The Tyranny of Elegance: Consumer Cosmopolitanism in the Era of Goethe

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Johns Hopkins University Press, 1998 - Business & Economics - 301 pages
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In The Tyranny of Elegance, Daniel Purdy examines the coming of bourgeois fashion (Mode) and luxury consumerism (Luxus) to eighteenth-century Germany. Purdy examines the extraordinary influence of Frederick Bertuch's Mode Journal, which chronicled in obsessive detail the clothing and decorative trends in London, Paris, and other European capitals. He traces the elite reaction against fashion that followed the example of the king, Frederick the Great, who dressed poorly - in worn and even dirty clothes - to separate himself from the francophile fastidiousness typical of absolutist armies. The changing notions of personal appearance that swept Europe at the end of the eighteenth century, Purdy concludes, were more than simply new styles reflecting new political ideologies - they indicated a fundamental shift in the epistemology of the subject and the body.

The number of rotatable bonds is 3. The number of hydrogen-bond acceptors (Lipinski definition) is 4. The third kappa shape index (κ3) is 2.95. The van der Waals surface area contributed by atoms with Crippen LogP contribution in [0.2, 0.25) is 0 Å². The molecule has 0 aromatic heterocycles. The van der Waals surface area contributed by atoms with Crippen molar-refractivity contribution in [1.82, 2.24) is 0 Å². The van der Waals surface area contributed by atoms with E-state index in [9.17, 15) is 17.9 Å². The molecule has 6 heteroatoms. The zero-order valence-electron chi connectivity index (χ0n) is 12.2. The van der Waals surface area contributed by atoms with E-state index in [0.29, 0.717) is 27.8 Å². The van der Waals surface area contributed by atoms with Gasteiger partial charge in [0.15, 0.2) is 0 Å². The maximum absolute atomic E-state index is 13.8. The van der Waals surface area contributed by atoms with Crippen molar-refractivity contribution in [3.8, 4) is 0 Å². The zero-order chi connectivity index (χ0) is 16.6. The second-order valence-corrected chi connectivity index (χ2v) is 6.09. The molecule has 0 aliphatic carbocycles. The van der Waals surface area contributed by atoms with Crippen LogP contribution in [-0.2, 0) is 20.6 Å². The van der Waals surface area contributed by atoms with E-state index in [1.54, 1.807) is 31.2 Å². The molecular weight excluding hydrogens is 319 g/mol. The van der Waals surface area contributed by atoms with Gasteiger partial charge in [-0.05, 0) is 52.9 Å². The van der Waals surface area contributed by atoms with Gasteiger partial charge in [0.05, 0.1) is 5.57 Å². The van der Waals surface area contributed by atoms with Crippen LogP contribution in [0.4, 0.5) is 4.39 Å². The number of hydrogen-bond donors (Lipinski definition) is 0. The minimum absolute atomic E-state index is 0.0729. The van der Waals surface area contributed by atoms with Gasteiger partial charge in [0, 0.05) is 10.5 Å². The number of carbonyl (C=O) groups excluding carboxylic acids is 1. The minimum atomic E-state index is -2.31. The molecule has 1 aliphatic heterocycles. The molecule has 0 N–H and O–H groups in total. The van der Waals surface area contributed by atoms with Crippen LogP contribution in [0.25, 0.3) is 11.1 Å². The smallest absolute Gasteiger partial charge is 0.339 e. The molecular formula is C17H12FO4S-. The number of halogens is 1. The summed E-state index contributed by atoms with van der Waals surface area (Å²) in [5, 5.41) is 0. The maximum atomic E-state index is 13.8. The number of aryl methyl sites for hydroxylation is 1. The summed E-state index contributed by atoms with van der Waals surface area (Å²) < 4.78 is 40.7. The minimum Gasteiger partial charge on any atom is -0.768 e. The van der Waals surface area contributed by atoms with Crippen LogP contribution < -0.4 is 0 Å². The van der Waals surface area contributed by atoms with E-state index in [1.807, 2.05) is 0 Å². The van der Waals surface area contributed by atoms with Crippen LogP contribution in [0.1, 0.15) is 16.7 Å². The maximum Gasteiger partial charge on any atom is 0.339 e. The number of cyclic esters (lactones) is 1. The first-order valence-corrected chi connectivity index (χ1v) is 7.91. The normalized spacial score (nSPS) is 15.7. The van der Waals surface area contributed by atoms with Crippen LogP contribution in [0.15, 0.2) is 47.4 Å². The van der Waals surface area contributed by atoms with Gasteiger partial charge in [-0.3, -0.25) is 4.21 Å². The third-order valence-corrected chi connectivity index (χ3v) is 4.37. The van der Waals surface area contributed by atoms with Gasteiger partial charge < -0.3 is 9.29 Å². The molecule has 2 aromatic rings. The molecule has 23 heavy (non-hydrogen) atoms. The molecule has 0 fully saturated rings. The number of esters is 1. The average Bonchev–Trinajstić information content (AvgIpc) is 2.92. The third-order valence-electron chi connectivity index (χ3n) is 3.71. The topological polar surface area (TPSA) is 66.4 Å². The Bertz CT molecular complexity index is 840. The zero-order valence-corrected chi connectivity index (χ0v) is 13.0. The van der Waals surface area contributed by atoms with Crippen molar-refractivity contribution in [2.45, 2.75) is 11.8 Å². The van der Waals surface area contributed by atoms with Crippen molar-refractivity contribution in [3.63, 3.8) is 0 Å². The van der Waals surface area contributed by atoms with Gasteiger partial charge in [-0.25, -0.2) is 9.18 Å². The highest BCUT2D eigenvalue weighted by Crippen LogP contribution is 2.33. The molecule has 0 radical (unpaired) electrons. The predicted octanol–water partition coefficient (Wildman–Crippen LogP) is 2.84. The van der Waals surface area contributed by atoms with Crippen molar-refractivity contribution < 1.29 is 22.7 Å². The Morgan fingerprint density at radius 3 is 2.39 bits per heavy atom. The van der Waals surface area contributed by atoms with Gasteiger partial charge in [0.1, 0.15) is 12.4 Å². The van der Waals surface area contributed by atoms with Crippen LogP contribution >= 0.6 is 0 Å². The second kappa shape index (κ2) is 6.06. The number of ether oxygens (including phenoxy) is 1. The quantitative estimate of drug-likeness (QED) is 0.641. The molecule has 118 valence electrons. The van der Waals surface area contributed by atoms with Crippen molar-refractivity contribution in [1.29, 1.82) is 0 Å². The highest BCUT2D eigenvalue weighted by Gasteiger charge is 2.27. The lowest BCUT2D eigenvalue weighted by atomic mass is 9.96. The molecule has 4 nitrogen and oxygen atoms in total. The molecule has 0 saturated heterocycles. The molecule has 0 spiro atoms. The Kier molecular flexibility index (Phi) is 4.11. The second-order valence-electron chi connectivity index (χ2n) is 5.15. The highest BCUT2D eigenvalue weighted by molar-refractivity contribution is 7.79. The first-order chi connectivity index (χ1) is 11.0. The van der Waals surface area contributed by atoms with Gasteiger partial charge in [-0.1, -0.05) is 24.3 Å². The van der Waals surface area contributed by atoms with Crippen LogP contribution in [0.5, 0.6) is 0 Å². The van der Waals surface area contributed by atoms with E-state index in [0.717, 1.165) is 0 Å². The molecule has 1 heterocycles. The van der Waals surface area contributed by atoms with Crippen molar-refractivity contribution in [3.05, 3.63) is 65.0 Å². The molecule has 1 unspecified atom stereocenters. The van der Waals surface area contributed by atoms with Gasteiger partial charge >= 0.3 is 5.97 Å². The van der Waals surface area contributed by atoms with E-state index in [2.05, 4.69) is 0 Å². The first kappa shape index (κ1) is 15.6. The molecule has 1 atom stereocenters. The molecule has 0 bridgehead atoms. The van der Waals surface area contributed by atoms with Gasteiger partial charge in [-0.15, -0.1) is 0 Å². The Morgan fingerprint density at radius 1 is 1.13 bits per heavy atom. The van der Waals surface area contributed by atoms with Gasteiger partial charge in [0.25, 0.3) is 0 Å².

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Contents

Fashion Journals and the Education of Enlightened Consumers
1
Identificatory Perception
22
3
38
Copyright

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About the author (1998)

Daniel L. Purdy is assistant professor in the Department of Germanic Languages at Columbia University.

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